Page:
In the spiritual sphere, our soul and mind’s energies represent our precious capital, and our physical life span on this Earth defines the duration of the investment. Our goal for return on our capital: not only everlasting life for the individual, but the achievement of the oneness of humanity, built by love and unity. This kind of investment asks how we can further those goals with our character and souls, and how to make those investments more effective by purifying our intentions. We invest our limited and precious capital wisely to bring the best return in this world and in the next, fully aware that thoughtful investment is the key.
Sadly, when it comes to our spiritual energies, many may have no plan and haphazardly throw them in any direction – or they make a terrible investment by abusing those energies, which creates far more problems than it solves, harming ourselves, our families, friends, and the community itself.
The root cause of that poor investment is a lack of self-knowledge, which opens the door for selfish desires to replace well-intended energies. Some of these actions may be primarily unintentional, but they nevertheless hurt the individual and the community and become counterproductive in the process.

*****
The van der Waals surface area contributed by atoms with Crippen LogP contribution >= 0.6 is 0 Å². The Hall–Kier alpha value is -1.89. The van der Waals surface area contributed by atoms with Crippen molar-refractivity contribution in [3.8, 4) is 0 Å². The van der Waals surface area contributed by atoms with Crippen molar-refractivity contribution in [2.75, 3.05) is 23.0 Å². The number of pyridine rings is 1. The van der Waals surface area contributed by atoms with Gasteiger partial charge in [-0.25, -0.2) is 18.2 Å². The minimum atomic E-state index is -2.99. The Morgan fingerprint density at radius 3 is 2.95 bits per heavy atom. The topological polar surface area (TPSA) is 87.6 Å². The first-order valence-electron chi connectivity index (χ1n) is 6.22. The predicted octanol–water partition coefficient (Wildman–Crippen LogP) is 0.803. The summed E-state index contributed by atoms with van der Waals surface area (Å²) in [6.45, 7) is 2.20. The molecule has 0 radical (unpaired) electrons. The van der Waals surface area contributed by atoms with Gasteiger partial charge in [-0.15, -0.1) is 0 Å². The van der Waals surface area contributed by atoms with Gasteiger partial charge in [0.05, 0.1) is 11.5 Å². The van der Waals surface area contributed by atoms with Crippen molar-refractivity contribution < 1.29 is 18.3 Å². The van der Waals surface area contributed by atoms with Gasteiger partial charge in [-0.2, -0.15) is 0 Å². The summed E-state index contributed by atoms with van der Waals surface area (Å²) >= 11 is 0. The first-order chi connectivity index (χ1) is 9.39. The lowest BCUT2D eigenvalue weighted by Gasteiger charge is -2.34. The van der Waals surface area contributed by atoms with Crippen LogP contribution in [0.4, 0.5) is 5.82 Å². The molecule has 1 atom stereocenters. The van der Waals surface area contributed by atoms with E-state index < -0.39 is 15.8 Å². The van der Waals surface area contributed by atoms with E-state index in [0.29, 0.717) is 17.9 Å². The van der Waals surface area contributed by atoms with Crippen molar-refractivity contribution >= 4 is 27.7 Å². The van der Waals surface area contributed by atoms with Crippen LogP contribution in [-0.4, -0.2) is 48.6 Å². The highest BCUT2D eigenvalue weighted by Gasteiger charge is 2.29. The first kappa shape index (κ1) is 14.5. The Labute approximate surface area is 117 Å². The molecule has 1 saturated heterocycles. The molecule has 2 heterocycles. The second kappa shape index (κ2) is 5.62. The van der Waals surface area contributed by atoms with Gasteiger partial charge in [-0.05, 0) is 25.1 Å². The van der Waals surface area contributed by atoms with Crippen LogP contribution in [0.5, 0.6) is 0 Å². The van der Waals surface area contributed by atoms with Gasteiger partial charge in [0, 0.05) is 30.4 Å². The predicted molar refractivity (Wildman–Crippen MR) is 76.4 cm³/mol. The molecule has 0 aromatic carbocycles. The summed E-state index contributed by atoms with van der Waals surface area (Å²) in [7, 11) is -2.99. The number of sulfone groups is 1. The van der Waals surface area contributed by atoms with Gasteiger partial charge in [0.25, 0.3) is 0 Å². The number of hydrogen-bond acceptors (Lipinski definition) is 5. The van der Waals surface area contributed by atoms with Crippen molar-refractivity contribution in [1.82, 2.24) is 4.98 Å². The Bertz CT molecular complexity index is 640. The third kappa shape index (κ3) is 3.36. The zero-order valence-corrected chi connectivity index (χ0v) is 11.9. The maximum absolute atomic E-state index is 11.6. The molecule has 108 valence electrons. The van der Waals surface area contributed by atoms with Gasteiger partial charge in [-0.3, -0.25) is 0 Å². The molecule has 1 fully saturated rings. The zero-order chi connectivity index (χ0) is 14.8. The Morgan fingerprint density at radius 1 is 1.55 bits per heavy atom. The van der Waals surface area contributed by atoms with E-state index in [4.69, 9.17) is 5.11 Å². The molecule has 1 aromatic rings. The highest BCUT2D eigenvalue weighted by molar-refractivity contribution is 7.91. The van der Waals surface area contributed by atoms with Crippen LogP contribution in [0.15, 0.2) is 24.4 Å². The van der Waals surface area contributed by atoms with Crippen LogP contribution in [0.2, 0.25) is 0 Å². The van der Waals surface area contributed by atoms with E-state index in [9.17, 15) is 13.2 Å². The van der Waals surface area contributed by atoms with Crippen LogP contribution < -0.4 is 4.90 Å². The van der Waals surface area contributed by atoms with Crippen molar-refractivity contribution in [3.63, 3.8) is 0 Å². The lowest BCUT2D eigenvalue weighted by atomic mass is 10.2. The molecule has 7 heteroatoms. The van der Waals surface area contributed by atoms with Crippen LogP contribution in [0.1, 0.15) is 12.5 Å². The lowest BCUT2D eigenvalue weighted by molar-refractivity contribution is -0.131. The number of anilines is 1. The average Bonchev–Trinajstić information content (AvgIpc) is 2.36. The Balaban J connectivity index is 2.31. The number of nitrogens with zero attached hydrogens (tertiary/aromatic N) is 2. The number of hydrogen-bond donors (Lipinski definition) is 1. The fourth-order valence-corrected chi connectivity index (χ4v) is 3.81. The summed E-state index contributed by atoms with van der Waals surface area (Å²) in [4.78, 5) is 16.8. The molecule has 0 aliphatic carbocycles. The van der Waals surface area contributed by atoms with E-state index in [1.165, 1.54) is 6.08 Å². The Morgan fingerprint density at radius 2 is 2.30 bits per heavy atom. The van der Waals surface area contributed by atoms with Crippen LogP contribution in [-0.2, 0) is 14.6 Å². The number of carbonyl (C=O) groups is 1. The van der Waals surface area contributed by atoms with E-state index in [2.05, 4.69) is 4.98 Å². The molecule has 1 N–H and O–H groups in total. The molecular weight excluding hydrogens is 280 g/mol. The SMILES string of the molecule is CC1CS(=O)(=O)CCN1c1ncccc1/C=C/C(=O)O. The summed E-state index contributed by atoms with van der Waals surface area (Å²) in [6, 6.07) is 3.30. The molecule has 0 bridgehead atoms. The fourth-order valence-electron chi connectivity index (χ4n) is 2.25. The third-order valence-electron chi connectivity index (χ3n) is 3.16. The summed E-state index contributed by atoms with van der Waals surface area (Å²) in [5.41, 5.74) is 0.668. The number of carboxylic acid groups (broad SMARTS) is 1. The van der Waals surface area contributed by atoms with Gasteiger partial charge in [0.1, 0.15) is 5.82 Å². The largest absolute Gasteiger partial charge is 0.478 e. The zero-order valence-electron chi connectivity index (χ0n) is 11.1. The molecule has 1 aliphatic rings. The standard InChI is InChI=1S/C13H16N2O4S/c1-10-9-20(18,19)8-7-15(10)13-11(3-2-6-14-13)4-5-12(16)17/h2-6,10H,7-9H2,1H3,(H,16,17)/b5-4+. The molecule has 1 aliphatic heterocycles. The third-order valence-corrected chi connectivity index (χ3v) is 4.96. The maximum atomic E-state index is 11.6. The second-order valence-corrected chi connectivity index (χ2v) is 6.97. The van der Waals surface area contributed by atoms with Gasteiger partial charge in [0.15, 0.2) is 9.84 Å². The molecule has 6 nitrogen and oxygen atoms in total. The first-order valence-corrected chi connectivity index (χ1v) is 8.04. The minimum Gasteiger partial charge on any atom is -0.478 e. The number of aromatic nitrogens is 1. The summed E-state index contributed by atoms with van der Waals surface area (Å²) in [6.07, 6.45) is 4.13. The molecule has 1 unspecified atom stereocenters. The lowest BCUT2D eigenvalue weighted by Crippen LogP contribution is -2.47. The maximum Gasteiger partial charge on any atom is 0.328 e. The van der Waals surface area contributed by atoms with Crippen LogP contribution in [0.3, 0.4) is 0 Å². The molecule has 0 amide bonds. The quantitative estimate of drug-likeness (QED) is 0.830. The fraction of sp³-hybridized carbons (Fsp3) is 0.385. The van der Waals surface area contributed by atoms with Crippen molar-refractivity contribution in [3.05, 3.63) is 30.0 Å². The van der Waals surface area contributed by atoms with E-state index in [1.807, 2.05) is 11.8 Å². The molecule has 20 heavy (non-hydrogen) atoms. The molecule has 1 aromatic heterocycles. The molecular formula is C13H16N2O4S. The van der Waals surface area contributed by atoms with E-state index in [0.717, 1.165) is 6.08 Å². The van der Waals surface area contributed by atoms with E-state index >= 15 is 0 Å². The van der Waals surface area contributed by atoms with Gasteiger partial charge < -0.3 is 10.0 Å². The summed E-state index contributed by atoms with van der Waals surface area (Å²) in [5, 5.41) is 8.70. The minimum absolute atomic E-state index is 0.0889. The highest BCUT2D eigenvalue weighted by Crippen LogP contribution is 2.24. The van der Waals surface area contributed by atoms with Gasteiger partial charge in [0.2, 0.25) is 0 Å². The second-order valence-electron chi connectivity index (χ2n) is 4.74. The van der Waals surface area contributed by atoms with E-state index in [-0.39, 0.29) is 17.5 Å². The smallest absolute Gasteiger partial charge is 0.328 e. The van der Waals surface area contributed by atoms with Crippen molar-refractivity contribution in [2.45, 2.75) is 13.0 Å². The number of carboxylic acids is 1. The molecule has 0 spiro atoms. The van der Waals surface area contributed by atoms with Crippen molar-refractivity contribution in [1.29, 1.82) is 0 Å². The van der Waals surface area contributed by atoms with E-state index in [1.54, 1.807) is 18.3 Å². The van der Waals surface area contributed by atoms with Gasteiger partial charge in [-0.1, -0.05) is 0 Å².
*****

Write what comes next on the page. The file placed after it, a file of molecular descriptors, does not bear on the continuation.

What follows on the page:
To avoid these dangers, knowledge of some prerequisites can help us to navigate through the stormy waters of life.
The mismanagement of our spiritual energies, which are gifts from the Creator, is sadly one of the biggest tragedies of life – because well-meaning efforts due to the lack of fundamental principles of selflessness, empathy, caring, and love can translate into disunity, arguments, and adverse effects on the mind.
I’ve observed, in my years of working in communities in different parts of the world, that those that exemplify their ideologies and deep spiritual principles of faith, without having mastered the principles of administration or organization, tend to function better than communities where the emphasis is on the administration at the cost of the spirit of the faith. This loving spirit in which the work and efforts were rendered usually proves to be a wise investment of their energies.
Before doing anything, we must go to the basics of any faith, understand them, and apply them to our daily lives so that they become part of our souls. Only then can we proclaim our beliefs, with or without words, and hope that our actions will speak louder than our words, significantly affecting the observers.
Our fast, modern life and its formulas for success have deprived us of enough time to meditate and plan for investing our spiritual energies, which has led to many problems in the world. The easy way to invest materially or spiritually does not necessarily lead to great returns; if we do not sacrifice a little, we do not deserve the returns.
Our scarce and precious human and spiritual energies deserve recognition and attention to be wisely invested with great care since our lives are not long enough to continually correct our mistakes and start again. In the blink of an eye, this life will be over, and we will answer to our Creator what we have done with His gift of life and spirit.